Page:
Course materials for students of the 1st year of the Master ICE

ICE1-IDM: hack your own language

The course introduces the state-of-the-art tools and methods for developping domain-specific languages.


Professor: Benoit Combemale




Professor: Benoit Combemale

The labs will consist in realizing by group of 2 the following tutorial. The evaluation will consist in a final demonstration on Thursday, Feb. 4th, 16h-18h.

Overall objectives of the labs

The main objective of this tutorial is to build your own state-machine language (aka. FSM, standing for Finite State Machine), including the design of the domain (i.e. concepts and relationships between them), and the developement of the associated tooling: a textual editor, a compiler (to Java code), and an interpreter.

With FSM, we expect to be able to model a state machine according to the textual syntax proposed in the following example, through a modern editor (e.g., syntax highlighting, autocompletion, validation rules and quick fixes, code folding…):

fsm door
    state opened entry "open door" 
    state init closed entry "close door"
    transition open closed -> opened [on]
    transition close opened -> closed [off]

A model (e.g., door) conforming to your language (aka., FSM), can then be executed, either through a compilation (i.e. code generation) to a Java-based implementation, or through a direct interpretation (i.e., virtual machine).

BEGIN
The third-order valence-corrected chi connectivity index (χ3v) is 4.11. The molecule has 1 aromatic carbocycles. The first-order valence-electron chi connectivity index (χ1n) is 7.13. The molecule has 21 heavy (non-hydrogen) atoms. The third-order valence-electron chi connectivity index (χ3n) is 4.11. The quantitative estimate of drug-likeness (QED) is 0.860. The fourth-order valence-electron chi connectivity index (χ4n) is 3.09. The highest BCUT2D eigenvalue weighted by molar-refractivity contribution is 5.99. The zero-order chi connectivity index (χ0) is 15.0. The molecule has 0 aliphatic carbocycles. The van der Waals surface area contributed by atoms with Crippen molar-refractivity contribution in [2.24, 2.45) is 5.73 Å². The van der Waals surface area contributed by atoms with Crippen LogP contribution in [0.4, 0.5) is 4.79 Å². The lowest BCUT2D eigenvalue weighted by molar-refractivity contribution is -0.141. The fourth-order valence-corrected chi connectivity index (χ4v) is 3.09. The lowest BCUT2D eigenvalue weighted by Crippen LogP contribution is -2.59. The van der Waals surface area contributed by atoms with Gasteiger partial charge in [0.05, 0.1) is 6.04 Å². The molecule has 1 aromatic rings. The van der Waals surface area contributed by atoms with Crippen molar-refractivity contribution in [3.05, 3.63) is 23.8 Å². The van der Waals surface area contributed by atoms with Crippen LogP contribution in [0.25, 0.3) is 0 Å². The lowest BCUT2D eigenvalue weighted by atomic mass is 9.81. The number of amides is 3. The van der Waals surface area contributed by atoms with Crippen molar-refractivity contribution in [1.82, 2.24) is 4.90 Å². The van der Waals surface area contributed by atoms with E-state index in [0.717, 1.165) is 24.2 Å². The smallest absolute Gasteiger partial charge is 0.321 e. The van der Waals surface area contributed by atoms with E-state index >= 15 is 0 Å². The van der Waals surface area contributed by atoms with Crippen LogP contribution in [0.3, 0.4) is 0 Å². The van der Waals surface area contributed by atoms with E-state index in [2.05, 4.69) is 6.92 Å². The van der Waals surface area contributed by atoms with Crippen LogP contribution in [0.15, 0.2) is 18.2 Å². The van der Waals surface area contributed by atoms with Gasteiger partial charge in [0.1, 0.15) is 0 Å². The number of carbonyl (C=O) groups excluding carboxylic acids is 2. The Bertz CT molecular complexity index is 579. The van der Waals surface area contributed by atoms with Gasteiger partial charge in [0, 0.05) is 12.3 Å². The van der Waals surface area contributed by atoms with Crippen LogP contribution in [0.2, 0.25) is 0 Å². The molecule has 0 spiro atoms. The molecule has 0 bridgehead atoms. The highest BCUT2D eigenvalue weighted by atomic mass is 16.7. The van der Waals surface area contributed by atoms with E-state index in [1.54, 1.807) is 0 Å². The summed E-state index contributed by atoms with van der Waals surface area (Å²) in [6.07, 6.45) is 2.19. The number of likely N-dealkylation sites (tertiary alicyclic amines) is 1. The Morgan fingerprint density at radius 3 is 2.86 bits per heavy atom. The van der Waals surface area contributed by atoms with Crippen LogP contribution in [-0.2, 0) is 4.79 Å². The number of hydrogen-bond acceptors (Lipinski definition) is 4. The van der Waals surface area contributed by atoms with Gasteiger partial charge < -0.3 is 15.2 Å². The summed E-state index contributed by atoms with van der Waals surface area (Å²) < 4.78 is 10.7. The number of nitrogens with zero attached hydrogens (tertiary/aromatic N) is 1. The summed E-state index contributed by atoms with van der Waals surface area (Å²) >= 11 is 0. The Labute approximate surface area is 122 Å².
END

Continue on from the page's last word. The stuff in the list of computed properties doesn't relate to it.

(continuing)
For the execution, input events (e.g., on and off) that drive the execution can be injected through the console by the user.

The proposed FSM language to be designed and implemented is a simple automata. Automata are a core paradigm for MANY domain-specific languages used in practice, either for high level design (e.g., functional chains in systems engineering), analysis (e.g., termination, composability, etc.), or development (e.g., agent based simulations, reactive programming, etc.).

Part 1 - Domain modeling: definition of the Ecore metamodel for your language

The main objective of this part is to capture in an Ecore metamodel the concepts and relationships between them of the domain addressed by your language (i.e. the domain of state machine). You are expected to identify the required concepts to model the aforementionned example, and to reify them into language constructs, in the form of a metamodel defined with the metalanguage Ecore and the associated tooling (e.g., graphical editor), aka. Ecore tools.